Amani Mitchell, a freshman at Indiana State University, spent part of her day Thursday assembling small plastic bags of toiletries for the homeless.
She participated in the ISU Charles Brown African American Cultural Center’s “stop-and-serve” community service project; It was one of several activities the center planned this week in honor of Rev. Martin Luther King Jr.
Mitchell, who is from Indianapolis, put soap, shampoo, toothpaste, toothbrushes, and deodorant in the bags and made sure to restock the items for other students to attend.
Giving back to the community “is something we have to do,” she said.
“Growing up, I saw a lot of homeless people. We can do more to help them than just leave them on the street to be alone,” Mitchell said. “If we have the tools and resources to help them, why not do it.”
Later in the day, the assembled bags were taken to the Vigo County Public Library, where staff will distribute them.
Sarnaya Morland, a research assistant at the cultural center said: “We noticed a larger homeless population there (in the library), a sort of in-and-out traffic. We want to make sure we’re giving them what they need, and I think the library has also noticed that the population is growing.”
Stop-and-serve community service projects are something students can easily and quickly fit into their schedule.
Sanitary bags for the homeless “are something that we thought was a huge need in the community,” Morland said. “We want to give something back and thought this would be the perfect way to do it.”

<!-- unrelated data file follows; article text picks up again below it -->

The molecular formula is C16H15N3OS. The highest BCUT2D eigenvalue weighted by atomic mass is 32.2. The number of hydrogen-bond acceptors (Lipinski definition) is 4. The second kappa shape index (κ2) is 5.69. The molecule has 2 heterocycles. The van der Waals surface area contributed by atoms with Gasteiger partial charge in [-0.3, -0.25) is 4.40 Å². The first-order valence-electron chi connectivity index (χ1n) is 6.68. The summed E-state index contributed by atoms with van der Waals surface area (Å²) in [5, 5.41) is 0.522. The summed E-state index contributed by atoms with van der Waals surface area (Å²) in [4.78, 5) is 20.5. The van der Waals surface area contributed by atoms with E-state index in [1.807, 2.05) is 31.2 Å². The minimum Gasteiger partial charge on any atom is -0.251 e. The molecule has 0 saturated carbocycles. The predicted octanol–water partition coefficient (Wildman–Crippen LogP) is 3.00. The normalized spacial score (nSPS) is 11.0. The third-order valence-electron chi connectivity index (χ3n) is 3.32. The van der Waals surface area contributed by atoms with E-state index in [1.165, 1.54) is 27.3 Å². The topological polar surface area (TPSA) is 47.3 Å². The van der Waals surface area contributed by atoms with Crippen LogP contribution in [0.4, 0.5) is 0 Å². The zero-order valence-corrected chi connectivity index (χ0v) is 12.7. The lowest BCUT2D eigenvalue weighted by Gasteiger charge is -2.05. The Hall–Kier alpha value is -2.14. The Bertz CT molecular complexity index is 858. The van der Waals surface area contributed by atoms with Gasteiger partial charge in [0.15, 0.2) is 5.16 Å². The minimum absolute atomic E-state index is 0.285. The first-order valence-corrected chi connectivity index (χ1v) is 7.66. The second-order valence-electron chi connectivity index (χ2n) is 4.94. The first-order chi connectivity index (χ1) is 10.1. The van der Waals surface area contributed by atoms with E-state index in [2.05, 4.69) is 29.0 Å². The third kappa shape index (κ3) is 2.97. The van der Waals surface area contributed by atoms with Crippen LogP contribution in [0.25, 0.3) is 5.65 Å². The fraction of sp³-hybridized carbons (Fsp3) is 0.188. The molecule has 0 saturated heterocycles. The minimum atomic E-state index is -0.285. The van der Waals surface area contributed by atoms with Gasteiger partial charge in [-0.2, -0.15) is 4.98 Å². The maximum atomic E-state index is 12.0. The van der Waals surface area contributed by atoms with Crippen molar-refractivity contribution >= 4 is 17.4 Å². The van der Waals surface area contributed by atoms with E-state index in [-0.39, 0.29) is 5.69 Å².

Students and staff at the cultural center often see homeless people walking by on their way downtown, said Valerie Craig, the center’s deputy director.
Library staff have told them how much the discreetly distributed toiletries are appreciated.
Other students participated in the stop and serve project. Marc Porter, a freshman from Indianapolis, said, “I had people in my family who needed things like this sometimes. It always feels good to help someone less fortunate.”
Elijah Hobson, also an Indianapolis freshman, said, “I think it’s important to give back to our community to those less fortunate.”
The week-long celebration of Martin Luther King Jr. continued Thursday evening with a presentation by Carol Anderson at 7:00 p.m. at the Tilson Auditorium. A reception began at 6pm in the Heritage Ballroom.
Anderson, the keynote speaker at the MLK Celebration, is the best-selling author of White Rage; “One Person, No Voice: How Voter Suppression Destroys Our Democracy”; and The Second: Race and Guns in a Fatally Unequal America.